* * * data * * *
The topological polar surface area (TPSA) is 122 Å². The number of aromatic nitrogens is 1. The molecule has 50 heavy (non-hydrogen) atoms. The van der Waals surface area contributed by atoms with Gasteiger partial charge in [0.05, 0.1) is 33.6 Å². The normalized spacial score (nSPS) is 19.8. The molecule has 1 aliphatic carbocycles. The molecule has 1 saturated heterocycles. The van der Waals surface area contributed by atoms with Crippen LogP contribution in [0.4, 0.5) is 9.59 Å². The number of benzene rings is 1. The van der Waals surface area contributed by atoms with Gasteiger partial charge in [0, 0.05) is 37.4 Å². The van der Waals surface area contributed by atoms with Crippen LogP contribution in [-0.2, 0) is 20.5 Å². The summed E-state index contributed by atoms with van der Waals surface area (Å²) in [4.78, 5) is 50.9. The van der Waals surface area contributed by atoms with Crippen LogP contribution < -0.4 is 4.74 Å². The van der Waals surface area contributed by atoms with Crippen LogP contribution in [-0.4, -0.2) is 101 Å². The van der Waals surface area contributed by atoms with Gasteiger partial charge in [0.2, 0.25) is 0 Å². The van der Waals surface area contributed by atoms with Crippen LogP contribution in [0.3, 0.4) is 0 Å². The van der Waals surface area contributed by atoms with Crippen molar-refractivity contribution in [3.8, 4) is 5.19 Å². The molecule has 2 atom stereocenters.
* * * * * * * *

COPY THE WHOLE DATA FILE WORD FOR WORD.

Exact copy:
The topological polar surface area (TPSA) is 122 Å². The number of aromatic nitrogens is 1. The molecule has 50 heavy (non-hydrogen) atoms. The van der Waals surface area contributed by atoms with Gasteiger partial charge in [0.05, 0.1) is 33.6 Å². The normalized spacial score (nSPS) is 19.8. The molecule has 1 aliphatic carbocycles. The molecule has 1 saturated heterocycles. The van der Waals surface area contributed by atoms with Crippen LogP contribution in [0.4, 0.5) is 9.59 Å². The number of benzene rings is 1. The van der Waals surface area contributed by atoms with Gasteiger partial charge in [0, 0.05) is 37.4 Å². The van der Waals surface area contributed by atoms with Crippen LogP contribution in [-0.2, 0) is 20.5 Å². The summed E-state index contributed by atoms with van der Waals surface area (Å²) in [4.78, 5) is 50.9. The van der Waals surface area contributed by atoms with Crippen LogP contribution < -0.4 is 4.74 Å². The van der Waals surface area contributed by atoms with Crippen LogP contribution in [-0.4, -0.2) is 101 Å². The van der Waals surface area contributed by atoms with Gasteiger partial charge in [0.2, 0.25) is 0 Å². The van der Waals surface area contributed by atoms with Crippen LogP contribution in [0.3, 0.4) is 0 Å². The van der Waals surface area contributed by atoms with Crippen molar-refractivity contribution in [3.8, 4) is 5.19 Å². The molecule has 2 atom stereocenters.